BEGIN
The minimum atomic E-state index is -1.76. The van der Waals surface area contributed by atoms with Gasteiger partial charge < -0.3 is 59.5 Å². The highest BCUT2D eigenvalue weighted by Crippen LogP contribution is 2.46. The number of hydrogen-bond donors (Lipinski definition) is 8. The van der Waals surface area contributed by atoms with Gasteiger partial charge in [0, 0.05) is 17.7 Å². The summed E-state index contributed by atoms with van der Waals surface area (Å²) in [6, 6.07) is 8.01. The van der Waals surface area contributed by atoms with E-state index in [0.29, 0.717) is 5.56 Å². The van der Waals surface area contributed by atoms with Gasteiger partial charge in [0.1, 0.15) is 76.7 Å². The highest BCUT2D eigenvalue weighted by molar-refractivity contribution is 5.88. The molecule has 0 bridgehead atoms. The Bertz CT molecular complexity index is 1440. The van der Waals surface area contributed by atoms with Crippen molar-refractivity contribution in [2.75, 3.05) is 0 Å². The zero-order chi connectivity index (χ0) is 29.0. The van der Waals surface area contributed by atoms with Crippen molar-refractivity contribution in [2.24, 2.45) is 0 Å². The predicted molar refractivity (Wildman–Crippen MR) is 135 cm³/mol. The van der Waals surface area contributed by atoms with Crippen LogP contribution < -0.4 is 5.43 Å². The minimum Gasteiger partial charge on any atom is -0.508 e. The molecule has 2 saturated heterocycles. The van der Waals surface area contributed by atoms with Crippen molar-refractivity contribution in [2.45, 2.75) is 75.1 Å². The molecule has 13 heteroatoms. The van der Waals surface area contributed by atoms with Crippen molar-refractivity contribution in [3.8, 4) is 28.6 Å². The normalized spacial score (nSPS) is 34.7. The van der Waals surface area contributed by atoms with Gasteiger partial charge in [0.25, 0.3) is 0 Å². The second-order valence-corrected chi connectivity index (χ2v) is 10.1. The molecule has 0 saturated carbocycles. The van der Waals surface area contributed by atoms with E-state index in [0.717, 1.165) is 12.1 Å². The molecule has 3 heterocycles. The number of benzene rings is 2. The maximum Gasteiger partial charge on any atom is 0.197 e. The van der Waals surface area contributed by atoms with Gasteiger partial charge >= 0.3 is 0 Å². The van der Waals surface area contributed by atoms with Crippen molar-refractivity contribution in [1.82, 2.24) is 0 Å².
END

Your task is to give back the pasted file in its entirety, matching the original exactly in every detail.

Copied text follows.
The minimum atomic E-state index is -1.76. The van der Waals surface area contributed by atoms with Gasteiger partial charge < -0.3 is 59.5 Å². The highest BCUT2D eigenvalue weighted by Crippen LogP contribution is 2.46. The number of hydrogen-bond donors (Lipinski definition) is 8. The van der Waals surface area contributed by atoms with Gasteiger partial charge in [0, 0.05) is 17.7 Å². The summed E-state index contributed by atoms with van der Waals surface area (Å²) in [6, 6.07) is 8.01. The van der Waals surface area contributed by atoms with E-state index in [0.29, 0.717) is 5.56 Å². The van der Waals surface area contributed by atoms with Gasteiger partial charge in [0.1, 0.15) is 76.7 Å². The highest BCUT2D eigenvalue weighted by molar-refractivity contribution is 5.88. The molecule has 0 bridgehead atoms. The Bertz CT molecular complexity index is 1440. The van der Waals surface area contributed by atoms with Crippen molar-refractivity contribution in [2.75, 3.05) is 0 Å². The zero-order chi connectivity index (χ0) is 29.0. The van der Waals surface area contributed by atoms with Crippen molar-refractivity contribution in [2.24, 2.45) is 0 Å². The predicted molar refractivity (Wildman–Crippen MR) is 135 cm³/mol. The van der Waals surface area contributed by atoms with Crippen LogP contribution < -0.4 is 5.43 Å². The minimum Gasteiger partial charge on any atom is -0.508 e. The molecule has 2 saturated heterocycles. The van der Waals surface area contributed by atoms with Crippen molar-refractivity contribution in [2.45, 2.75) is 75.1 Å². The molecule has 13 heteroatoms. The van der Waals surface area contributed by atoms with Crippen molar-refractivity contribution in [3.8, 4) is 28.6 Å². The normalized spacial score (nSPS) is 34.7. The van der Waals surface area contributed by atoms with Gasteiger partial charge in [0.25, 0.3) is 0 Å². The second-order valence-corrected chi connectivity index (χ2v) is 10.1. The molecule has 0 saturated carbocycles. The van der Waals surface area contributed by atoms with E-state index in [0.717, 1.165) is 12.1 Å². The molecule has 3 heterocycles. The number of benzene rings is 2. The maximum Gasteiger partial charge on any atom is 0.197 e. The van der Waals surface area contributed by atoms with Gasteiger partial charge >= 0.3 is 0 Å². The van der Waals surface area contributed by atoms with Crippen molar-refractivity contribution in [1.82, 2.24) is 0 Å².